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Another Month Wasted 7 August 2000 Edition
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Well here we are, now into the second week of August and our transition to a knowledge-based economy is no closer.

Sure, the government has tidied up some decidedly rough edges on the proposed new Employment Relations Bill -- but it's hard to give them credit for simply making a big mistake into a slightly smaller one.

While the current administration may be crowing over the low unemployment figures, they're carefully ignoring the fact that the number of people in full-time employment has also dropped -- perhaps a symptom of all those skilled workers who are fleeing for greener pastures?

That's all I have to say on the subject -- until next month -- when I suspect that nothing will have changed except that we'll be even further from becoming a prosperous nation powered by 21st century industries.

Marketing Your Website
Today -- the last few tips on how to drive traffic to your website.

Usenet. If you've never heard of it then it's probably best described as a kind of public bulletin board system where people can post messages that are able to be read by anyone else with a similar interest.

Usenet contains literally tens of thousands of special interest groups called newsgroups. These frequently have names such as nz.politics or rec.models.rc.helicopter which make it fairly easy to see what kind of discussion they will contain.

While no where near as popular as the world-wide web, usenet can still provide you with valuable access to a new audience of (if you choose your groups wisely) a highly targeted nature.

But first -- a word of warning: Do not post blatant advertising to newsgroups!.

Doing so will get your arse kicked all the way into the middle of next week -- and may even result in the loss of your Internet access account. Commercial postings to most newsgroups are frowned on in very much the same way as bulk email spam.

However, all is not lost. If you have the time, you can participate in some of the discussions going on in a relevant group -- perhaps offering the benefit of your own experience or knowledge in a positive manner. This participation can be leveraged to your commercial advantage by including a brief promotion in your signature (a few lines automatically appended to the end of each message you post).

Once again, there are some rules to observe. Your signature should never be more than four lines in length and you must not use HTML or one of microsoft's daft business-card attachments in your message.

Believe me, usenet can be extremely effective at reaching what tends to be a very active and verbal part of the Internet community at little or no cost.

And, if you don't have the time or skills to do this yourself, why not rent someone else's signature? Find someone who is already active in the newsgroups where you'd like to create some awareness and offer them some money or other value in return for them including the URL of your website in their signature. Of course you should make sure that they're sensible and intelligent rather than stupid and arrogant -- since their behaviour and attitudes will reflect directly on your site.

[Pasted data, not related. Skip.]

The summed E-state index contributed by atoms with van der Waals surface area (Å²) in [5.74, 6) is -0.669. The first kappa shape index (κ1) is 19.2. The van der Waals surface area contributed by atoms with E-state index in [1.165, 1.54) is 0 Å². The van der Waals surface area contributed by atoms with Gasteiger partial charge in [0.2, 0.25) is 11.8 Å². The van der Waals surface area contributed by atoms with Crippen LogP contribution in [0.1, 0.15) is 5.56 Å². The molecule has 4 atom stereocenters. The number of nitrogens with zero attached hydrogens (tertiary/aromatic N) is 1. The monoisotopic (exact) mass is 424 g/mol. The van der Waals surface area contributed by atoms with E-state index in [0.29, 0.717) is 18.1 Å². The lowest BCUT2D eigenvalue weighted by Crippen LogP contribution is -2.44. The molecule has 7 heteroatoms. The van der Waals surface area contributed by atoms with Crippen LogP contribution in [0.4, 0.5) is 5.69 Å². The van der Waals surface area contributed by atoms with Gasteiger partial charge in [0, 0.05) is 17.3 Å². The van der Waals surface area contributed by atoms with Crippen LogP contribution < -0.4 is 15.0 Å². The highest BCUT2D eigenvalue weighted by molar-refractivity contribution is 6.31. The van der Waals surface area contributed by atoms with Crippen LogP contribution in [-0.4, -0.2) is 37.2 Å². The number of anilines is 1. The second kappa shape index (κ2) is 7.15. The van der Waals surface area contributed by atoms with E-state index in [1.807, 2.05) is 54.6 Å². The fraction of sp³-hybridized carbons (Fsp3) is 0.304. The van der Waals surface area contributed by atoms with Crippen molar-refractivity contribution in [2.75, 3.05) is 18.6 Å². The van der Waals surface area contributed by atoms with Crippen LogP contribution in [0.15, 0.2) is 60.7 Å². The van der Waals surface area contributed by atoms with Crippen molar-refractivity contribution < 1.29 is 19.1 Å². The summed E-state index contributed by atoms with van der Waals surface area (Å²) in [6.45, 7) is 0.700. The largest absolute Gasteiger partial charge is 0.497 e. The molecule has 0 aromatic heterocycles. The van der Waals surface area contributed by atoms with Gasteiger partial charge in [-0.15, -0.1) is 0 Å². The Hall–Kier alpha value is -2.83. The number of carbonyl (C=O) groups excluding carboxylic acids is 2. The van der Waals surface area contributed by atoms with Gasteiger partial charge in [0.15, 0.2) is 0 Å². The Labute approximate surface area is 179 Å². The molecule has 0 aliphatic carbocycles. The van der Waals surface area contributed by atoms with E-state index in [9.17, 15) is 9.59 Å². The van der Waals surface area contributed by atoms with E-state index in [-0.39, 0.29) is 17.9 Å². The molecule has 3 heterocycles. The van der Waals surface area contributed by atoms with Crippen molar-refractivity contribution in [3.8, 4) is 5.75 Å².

Remembering that most usenet messages are automatically distributed all around the world and, in the case of the more popular groups, may be read by hundreds of thousands of Net users, paying someone a fist-full of pocket change to add a single line to their signature might be very cheap advertising.

And finally -- don't forget your business card and letterhead. Although most people have wised-up to the fact that they need to include their email address and the URL of their website on all their printed material, I still see too many companies who are either working from stationary that was printed decades ago or who have forgotten all about it.

The End... Or Is It
Well that's it, those are all the tips I'm prepared to give away for free -- but I'm the first to admit that neither I, nor anyone else has all the answers to effective marketing on the Internet.

The Net, the technology on which it's based and the people who use it are all changing at a break-neck pace -- and that means that marketing strategies must also continue to adapt to harness the full potential of this exciting medium.

If you have an interesting online marketing story -- either success or failure, please contact me and let me know.

NZ's Public e-Companies
I'm planning to do a bit of a round-up of the investment opportunities available to NZers in the form of local publicly listed e-companies -- their performance to date and prospects for the future.

Are NZ's e-Companies a sensible place to invest your money? Do they really have a clue? Is their management e-savvy? Would your money be better placed in a US-based blue-chip?

I can state here and now that I own no shares in any of the publicly listed companies involved so it won't be a pump'n dump article ;-)

If anyone has anything they'd like considered for this article then please let me know.

As always, your feedback is welcomed.

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